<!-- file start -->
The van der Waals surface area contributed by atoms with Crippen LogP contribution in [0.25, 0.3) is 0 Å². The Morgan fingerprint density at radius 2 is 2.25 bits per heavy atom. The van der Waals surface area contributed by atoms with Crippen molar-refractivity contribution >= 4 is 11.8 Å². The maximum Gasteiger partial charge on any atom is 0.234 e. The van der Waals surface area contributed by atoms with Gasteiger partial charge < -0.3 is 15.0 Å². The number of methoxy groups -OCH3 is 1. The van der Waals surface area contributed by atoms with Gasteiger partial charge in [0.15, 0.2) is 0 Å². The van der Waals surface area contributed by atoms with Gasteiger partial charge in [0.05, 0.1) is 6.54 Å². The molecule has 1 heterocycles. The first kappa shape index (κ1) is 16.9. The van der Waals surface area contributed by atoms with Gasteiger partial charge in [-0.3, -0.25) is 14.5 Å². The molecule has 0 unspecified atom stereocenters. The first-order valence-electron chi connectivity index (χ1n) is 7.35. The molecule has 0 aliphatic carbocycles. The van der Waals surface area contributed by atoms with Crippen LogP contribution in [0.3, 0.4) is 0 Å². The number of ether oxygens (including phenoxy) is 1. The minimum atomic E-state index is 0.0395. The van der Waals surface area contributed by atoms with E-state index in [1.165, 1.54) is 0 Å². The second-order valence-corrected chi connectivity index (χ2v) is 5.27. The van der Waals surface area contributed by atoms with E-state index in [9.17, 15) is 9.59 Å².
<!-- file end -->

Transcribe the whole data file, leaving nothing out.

The van der Waals surface area contributed by atoms with Crippen LogP contribution in [0.25, 0.3) is 0 Å². The Morgan fingerprint density at radius 2 is 2.25 bits per heavy atom. The van der Waals surface area contributed by atoms with Crippen molar-refractivity contribution >= 4 is 11.8 Å². The maximum Gasteiger partial charge on any atom is 0.234 e. The van der Waals surface area contributed by atoms with Gasteiger partial charge < -0.3 is 15.0 Å². The number of methoxy groups -OCH3 is 1. The van der Waals surface area contributed by atoms with Gasteiger partial charge in [0.15, 0.2) is 0 Å². The van der Waals surface area contributed by atoms with Gasteiger partial charge in [0.05, 0.1) is 6.54 Å². The molecule has 1 heterocycles. The first kappa shape index (κ1) is 16.9. The van der Waals surface area contributed by atoms with Gasteiger partial charge in [-0.3, -0.25) is 14.5 Å². The molecule has 0 unspecified atom stereocenters. The first-order valence-electron chi connectivity index (χ1n) is 7.35. The molecule has 0 aliphatic carbocycles. The van der Waals surface area contributed by atoms with Crippen LogP contribution in [0.3, 0.4) is 0 Å². The number of ether oxygens (including phenoxy) is 1. The minimum atomic E-state index is 0.0395. The van der Waals surface area contributed by atoms with E-state index in [1.165, 1.54) is 0 Å². The second-order valence-corrected chi connectivity index (χ2v) is 5.27. The van der Waals surface area contributed by atoms with E-state index in [9.17, 15) is 9.59 Å².